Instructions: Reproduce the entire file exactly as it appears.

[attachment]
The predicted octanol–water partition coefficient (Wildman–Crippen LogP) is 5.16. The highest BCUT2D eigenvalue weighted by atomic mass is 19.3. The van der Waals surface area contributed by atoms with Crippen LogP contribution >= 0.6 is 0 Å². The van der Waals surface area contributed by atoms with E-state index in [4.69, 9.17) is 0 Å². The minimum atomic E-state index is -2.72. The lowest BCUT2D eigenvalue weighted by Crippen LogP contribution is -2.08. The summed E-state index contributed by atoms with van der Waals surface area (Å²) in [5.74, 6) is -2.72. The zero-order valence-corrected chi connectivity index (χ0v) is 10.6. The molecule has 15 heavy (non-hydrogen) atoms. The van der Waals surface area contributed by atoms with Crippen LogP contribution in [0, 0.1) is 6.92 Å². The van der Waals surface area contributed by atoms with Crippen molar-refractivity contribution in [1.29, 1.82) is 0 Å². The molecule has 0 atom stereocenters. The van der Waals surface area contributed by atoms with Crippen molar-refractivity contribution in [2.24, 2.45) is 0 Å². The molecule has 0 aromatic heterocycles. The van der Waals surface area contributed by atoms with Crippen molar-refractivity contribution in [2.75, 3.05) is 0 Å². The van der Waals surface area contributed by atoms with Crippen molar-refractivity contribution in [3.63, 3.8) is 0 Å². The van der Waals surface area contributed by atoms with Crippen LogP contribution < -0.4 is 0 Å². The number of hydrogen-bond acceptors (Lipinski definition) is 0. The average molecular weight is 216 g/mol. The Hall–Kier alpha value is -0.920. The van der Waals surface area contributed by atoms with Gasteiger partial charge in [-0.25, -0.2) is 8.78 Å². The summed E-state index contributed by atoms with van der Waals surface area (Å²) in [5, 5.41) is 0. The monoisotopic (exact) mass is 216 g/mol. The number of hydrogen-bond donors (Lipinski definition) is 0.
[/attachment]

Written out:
The predicted octanol–water partition coefficient (Wildman–Crippen LogP) is 5.16. The highest BCUT2D eigenvalue weighted by atomic mass is 19.3. The van der Waals surface area contributed by atoms with Crippen LogP contribution >= 0.6 is 0 Å². The van der Waals surface area contributed by atoms with E-state index in [4.69, 9.17) is 0 Å². The minimum atomic E-state index is -2.72. The lowest BCUT2D eigenvalue weighted by Crippen LogP contribution is -2.08. The summed E-state index contributed by atoms with van der Waals surface area (Å²) in [5.74, 6) is -2.72. The zero-order valence-corrected chi connectivity index (χ0v) is 10.6. The molecule has 15 heavy (non-hydrogen) atoms. The van der Waals surface area contributed by atoms with Crippen LogP contribution in [0, 0.1) is 6.92 Å². The van der Waals surface area contributed by atoms with Crippen molar-refractivity contribution in [1.29, 1.82) is 0 Å². The molecule has 0 atom stereocenters. The van der Waals surface area contributed by atoms with Crippen molar-refractivity contribution in [2.24, 2.45) is 0 Å². The molecule has 0 aromatic heterocycles. The van der Waals surface area contributed by atoms with Crippen molar-refractivity contribution in [2.75, 3.05) is 0 Å². The van der Waals surface area contributed by atoms with Crippen molar-refractivity contribution in [3.63, 3.8) is 0 Å². The van der Waals surface area contributed by atoms with Crippen LogP contribution < -0.4 is 0 Å². The number of hydrogen-bond acceptors (Lipinski definition) is 0. The average molecular weight is 216 g/mol. The Hall–Kier alpha value is -0.920. The van der Waals surface area contributed by atoms with Gasteiger partial charge in [-0.25, -0.2) is 8.78 Å². The summed E-state index contributed by atoms with van der Waals surface area (Å²) in [5, 5.41) is 0. The monoisotopic (exact) mass is 216 g/mol. The number of hydrogen-bond donors (Lipinski definition) is 0.